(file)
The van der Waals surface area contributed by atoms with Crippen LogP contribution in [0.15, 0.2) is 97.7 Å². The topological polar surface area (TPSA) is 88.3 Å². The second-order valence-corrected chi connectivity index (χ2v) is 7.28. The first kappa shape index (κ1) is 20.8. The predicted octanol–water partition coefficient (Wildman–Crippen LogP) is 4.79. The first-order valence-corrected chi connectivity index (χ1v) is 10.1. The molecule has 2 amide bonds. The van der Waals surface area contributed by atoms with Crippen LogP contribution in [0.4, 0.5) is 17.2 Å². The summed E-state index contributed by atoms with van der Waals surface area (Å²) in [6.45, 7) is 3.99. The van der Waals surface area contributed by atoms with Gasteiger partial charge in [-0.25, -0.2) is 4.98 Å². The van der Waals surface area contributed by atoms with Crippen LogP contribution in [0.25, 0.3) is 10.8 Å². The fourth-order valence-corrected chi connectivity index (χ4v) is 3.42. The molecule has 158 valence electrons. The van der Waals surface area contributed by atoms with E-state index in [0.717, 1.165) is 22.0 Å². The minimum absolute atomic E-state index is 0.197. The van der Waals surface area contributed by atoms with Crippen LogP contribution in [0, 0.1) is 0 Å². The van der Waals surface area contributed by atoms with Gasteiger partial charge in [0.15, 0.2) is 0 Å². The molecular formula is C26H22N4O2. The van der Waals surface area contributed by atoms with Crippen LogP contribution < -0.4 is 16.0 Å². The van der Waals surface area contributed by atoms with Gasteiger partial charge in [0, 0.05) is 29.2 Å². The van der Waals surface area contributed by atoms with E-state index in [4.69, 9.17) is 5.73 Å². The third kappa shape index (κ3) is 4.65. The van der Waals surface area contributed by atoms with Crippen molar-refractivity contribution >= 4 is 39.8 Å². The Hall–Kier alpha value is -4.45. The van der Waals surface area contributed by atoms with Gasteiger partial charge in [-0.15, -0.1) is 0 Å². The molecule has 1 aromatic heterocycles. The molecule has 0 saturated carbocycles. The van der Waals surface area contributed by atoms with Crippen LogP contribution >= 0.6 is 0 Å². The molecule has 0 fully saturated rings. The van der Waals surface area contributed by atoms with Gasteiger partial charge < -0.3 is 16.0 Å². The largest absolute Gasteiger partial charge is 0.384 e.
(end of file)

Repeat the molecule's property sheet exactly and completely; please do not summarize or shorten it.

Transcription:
The van der Waals surface area contributed by atoms with Crippen LogP contribution in [0.15, 0.2) is 97.7 Å². The topological polar surface area (TPSA) is 88.3 Å². The second-order valence-corrected chi connectivity index (χ2v) is 7.28. The first kappa shape index (κ1) is 20.8. The predicted octanol–water partition coefficient (Wildman–Crippen LogP) is 4.79. The first-order valence-corrected chi connectivity index (χ1v) is 10.1. The molecule has 2 amide bonds. The van der Waals surface area contributed by atoms with Crippen LogP contribution in [0.4, 0.5) is 17.2 Å². The summed E-state index contributed by atoms with van der Waals surface area (Å²) in [6.45, 7) is 3.99. The van der Waals surface area contributed by atoms with Gasteiger partial charge in [-0.25, -0.2) is 4.98 Å². The van der Waals surface area contributed by atoms with Crippen LogP contribution in [0.25, 0.3) is 10.8 Å². The fourth-order valence-corrected chi connectivity index (χ4v) is 3.42. The molecule has 158 valence electrons. The van der Waals surface area contributed by atoms with E-state index in [0.717, 1.165) is 22.0 Å². The minimum absolute atomic E-state index is 0.197. The van der Waals surface area contributed by atoms with Crippen LogP contribution in [0, 0.1) is 0 Å². The van der Waals surface area contributed by atoms with Gasteiger partial charge in [0.15, 0.2) is 0 Å². The molecular formula is C26H22N4O2. The van der Waals surface area contributed by atoms with Crippen LogP contribution < -0.4 is 16.0 Å². The van der Waals surface area contributed by atoms with Gasteiger partial charge in [0, 0.05) is 29.2 Å². The van der Waals surface area contributed by atoms with E-state index in [4.69, 9.17) is 5.73 Å². The third kappa shape index (κ3) is 4.65. The van der Waals surface area contributed by atoms with Crippen molar-refractivity contribution >= 4 is 39.8 Å². The Hall–Kier alpha value is -4.45. The van der Waals surface area contributed by atoms with Gasteiger partial charge in [-0.15, -0.1) is 0 Å². The molecule has 1 aromatic heterocycles. The molecule has 0 saturated carbocycles. The van der Waals surface area contributed by atoms with Crippen LogP contribution >= 0.6 is 0 Å². The molecule has 0 fully saturated rings. The van der Waals surface area contributed by atoms with Gasteiger partial charge < -0.3 is 16.0 Å². The largest absolute Gasteiger partial charge is 0.384 e.